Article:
“Now, you haven’t actually answered my question yet,” danced Prri in a playfully-formal pose. “Do you know who humans are?”

Stelrae closed her eyes and paused again, the setting sun catching her plumage to enflame her silhouette as though thought itself radiated from her, like the black-body radiation of a Shhrishh cogitation-tower at full blast. “They are… Explorers. Though not sturdy against the void, nor long of life to journey vast distances between worlds, they left their home anyway, seeking new life, compelled by… No. In truth, I cannot answer who they are. What compels them? Their home must be so much more comfortable to them than any other place they have found… What drove them to leave it in the first place?”

Prri looked out to the balcony, and beyond it, to the setting sun. The slanting light gave way to individual points of nighttime illumination on countless kilometers of sturdy trees, out to the horizon. Each tree home to dozens to hundreds of her people, living their lives at ease, bathed in the warm light. Tens of thousands in the places she could see, and beyond that, billions more, nesting, flying, learning, growing, living, dying… And so many who would do so, every day of their lives, under that sun and that sun alone.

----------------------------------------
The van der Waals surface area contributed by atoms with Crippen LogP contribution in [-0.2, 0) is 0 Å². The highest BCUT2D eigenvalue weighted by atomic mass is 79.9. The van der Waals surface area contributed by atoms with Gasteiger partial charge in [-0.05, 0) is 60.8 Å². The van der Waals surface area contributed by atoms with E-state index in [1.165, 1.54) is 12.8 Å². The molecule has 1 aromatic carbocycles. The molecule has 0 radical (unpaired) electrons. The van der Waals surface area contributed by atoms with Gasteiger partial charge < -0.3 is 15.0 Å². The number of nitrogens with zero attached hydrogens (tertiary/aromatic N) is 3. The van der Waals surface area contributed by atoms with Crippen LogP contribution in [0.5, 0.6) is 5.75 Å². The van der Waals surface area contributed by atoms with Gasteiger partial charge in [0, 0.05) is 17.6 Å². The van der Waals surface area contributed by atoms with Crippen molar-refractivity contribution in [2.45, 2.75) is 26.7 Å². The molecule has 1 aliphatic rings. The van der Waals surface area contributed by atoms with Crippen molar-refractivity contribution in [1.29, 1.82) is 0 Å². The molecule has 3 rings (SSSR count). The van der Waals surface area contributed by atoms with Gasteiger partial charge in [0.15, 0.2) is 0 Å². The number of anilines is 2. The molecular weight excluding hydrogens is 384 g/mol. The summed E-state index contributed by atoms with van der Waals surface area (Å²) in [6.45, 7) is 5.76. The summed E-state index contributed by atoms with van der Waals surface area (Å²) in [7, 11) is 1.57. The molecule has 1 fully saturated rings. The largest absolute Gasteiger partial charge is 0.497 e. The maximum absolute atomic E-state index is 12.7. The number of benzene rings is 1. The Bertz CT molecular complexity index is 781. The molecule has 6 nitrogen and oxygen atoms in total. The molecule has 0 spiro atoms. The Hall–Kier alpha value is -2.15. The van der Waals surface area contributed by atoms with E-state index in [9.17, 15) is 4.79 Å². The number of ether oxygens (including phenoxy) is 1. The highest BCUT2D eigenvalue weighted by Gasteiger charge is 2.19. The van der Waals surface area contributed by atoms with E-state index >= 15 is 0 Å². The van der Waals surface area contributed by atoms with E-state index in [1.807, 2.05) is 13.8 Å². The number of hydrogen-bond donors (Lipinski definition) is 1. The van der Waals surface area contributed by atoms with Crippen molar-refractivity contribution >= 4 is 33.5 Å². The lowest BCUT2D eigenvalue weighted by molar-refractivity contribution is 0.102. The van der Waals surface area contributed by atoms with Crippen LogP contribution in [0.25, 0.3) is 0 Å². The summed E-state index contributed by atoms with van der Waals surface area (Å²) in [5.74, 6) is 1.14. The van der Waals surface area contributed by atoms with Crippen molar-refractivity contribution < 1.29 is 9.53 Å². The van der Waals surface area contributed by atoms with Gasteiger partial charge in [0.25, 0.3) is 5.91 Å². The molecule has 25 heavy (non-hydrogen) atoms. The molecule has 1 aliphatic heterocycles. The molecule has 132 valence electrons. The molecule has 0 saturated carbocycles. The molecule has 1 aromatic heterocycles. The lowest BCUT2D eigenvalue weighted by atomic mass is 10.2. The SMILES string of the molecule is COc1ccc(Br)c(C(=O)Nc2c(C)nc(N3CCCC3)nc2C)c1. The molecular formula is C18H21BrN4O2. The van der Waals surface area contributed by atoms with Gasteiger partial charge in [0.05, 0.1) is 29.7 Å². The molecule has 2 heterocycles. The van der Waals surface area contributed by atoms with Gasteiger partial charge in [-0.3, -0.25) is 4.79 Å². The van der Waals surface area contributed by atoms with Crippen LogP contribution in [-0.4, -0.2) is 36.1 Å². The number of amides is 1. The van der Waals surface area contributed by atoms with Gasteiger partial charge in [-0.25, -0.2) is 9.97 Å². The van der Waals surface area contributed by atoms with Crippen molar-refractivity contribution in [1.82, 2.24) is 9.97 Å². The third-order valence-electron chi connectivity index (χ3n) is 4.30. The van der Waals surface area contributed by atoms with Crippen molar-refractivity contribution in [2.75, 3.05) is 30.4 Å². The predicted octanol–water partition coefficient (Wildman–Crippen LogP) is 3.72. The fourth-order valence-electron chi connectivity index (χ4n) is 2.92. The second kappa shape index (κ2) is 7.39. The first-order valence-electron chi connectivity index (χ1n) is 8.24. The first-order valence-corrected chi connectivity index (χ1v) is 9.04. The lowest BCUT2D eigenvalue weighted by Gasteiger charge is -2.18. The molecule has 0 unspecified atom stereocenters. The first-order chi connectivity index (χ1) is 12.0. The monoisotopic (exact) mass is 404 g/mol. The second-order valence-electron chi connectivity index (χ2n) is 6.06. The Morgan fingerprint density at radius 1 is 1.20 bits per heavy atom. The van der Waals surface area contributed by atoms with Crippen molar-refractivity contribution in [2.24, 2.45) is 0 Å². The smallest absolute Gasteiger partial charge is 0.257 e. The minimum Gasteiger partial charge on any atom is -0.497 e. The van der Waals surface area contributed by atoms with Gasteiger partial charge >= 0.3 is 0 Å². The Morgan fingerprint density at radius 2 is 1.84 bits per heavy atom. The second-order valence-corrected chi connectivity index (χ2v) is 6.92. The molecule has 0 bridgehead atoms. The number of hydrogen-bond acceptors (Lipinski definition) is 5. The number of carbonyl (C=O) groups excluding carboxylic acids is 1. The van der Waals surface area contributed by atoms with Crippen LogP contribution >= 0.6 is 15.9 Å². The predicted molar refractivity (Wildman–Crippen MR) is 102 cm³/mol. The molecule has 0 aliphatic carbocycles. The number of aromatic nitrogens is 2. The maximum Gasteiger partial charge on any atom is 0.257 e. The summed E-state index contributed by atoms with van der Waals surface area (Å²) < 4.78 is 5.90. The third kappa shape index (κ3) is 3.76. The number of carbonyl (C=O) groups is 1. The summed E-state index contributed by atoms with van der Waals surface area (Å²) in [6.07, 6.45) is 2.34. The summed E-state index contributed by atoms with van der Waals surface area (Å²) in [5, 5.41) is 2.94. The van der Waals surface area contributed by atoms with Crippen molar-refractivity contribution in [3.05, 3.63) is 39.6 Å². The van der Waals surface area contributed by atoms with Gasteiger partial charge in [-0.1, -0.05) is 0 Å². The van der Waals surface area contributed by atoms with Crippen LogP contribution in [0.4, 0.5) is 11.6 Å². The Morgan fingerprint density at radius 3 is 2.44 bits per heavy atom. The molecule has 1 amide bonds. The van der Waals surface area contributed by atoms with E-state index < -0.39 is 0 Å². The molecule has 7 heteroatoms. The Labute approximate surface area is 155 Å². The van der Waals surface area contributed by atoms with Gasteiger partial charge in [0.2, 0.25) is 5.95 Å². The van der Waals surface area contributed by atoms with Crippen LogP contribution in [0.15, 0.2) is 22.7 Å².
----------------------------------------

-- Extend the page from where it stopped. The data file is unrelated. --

Perhaps even if I am too old…

“Unlike us,” Prri danced slowly, “Humans can reproduce in the void. Sherri and her mate lived on our ship together, and they did so twice while we were crewmates.” She again blew air past her tongue and beaks. Jhhhhheffff. “Jeff was her mate. I saw their nestlings often, and grew quite fond of them.” Prri stopped. Stelrae stared at her patiently.

“There are two things you should know about humans, things they do when they are very young. The first is something they do very soon after they are born. They hatch before full development, and they use the first few weeks of life to organize their senses and brains into a sentient mind. From the moment a human’s sensorium can perceive things outside themselves… They reach for them.

“The second is that they will imagine sentience in things that have none. Complex machines, constructs, inanimate objects, vegetation… I once watched Sherri’s oldest nestling hold an entire conversation with an automatic door. Both sides of the conversation. It’s as if something in them demands the universe around them be alive. They will accept nothing less.”

In the rapidly-darkening sky, ten thousand points of light twinkled into view. They hung motionless, as they had, and would, for hundreds of thousands of nights. One point among them moved silently. It drifted from the horizon, curved up and up, flashed twice, and vanished.